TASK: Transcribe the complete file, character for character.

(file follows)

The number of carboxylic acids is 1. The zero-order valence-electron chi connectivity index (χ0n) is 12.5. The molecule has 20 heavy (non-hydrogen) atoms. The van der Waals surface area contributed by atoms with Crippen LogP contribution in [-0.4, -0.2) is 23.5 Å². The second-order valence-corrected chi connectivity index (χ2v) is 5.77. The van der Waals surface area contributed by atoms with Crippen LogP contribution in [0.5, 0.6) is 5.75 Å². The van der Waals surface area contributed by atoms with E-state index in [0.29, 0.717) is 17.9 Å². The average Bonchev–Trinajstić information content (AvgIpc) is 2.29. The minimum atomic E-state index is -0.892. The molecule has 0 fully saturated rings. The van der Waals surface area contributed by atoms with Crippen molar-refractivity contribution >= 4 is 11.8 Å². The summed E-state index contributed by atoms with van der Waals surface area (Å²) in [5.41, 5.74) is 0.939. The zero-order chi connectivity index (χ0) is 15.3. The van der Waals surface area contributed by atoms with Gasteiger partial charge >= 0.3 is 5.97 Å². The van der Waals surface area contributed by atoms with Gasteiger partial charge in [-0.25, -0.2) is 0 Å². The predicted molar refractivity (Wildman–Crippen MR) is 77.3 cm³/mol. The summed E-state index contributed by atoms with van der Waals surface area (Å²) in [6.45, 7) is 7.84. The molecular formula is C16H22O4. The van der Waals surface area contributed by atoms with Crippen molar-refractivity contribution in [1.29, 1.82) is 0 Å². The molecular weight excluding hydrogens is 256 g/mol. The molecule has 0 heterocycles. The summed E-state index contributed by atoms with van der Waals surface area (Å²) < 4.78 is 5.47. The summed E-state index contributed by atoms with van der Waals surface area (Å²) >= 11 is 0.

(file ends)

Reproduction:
The number of carboxylic acids is 1. The zero-order valence-electron chi connectivity index (χ0n) is 12.5. The molecule has 20 heavy (non-hydrogen) atoms. The van der Waals surface area contributed by atoms with Crippen LogP contribution in [-0.4, -0.2) is 23.5 Å². The second-order valence-corrected chi connectivity index (χ2v) is 5.77. The van der Waals surface area contributed by atoms with Crippen LogP contribution in [0.5, 0.6) is 5.75 Å². The van der Waals surface area contributed by atoms with E-state index in [0.29, 0.717) is 17.9 Å². The average Bonchev–Trinajstić information content (AvgIpc) is 2.29. The minimum atomic E-state index is -0.892. The molecule has 0 fully saturated rings. The van der Waals surface area contributed by atoms with Crippen molar-refractivity contribution >= 4 is 11.8 Å². The summed E-state index contributed by atoms with van der Waals surface area (Å²) in [5.41, 5.74) is 0.939. The zero-order chi connectivity index (χ0) is 15.3. The van der Waals surface area contributed by atoms with Gasteiger partial charge >= 0.3 is 5.97 Å². The van der Waals surface area contributed by atoms with Gasteiger partial charge in [-0.25, -0.2) is 0 Å². The predicted molar refractivity (Wildman–Crippen MR) is 77.3 cm³/mol. The summed E-state index contributed by atoms with van der Waals surface area (Å²) in [6.45, 7) is 7.84. The molecular formula is C16H22O4. The van der Waals surface area contributed by atoms with Crippen molar-refractivity contribution in [1.29, 1.82) is 0 Å². The molecular weight excluding hydrogens is 256 g/mol. The molecule has 0 heterocycles. The summed E-state index contributed by atoms with van der Waals surface area (Å²) < 4.78 is 5.47. The summed E-state index contributed by atoms with van der Waals surface area (Å²) >= 11 is 0.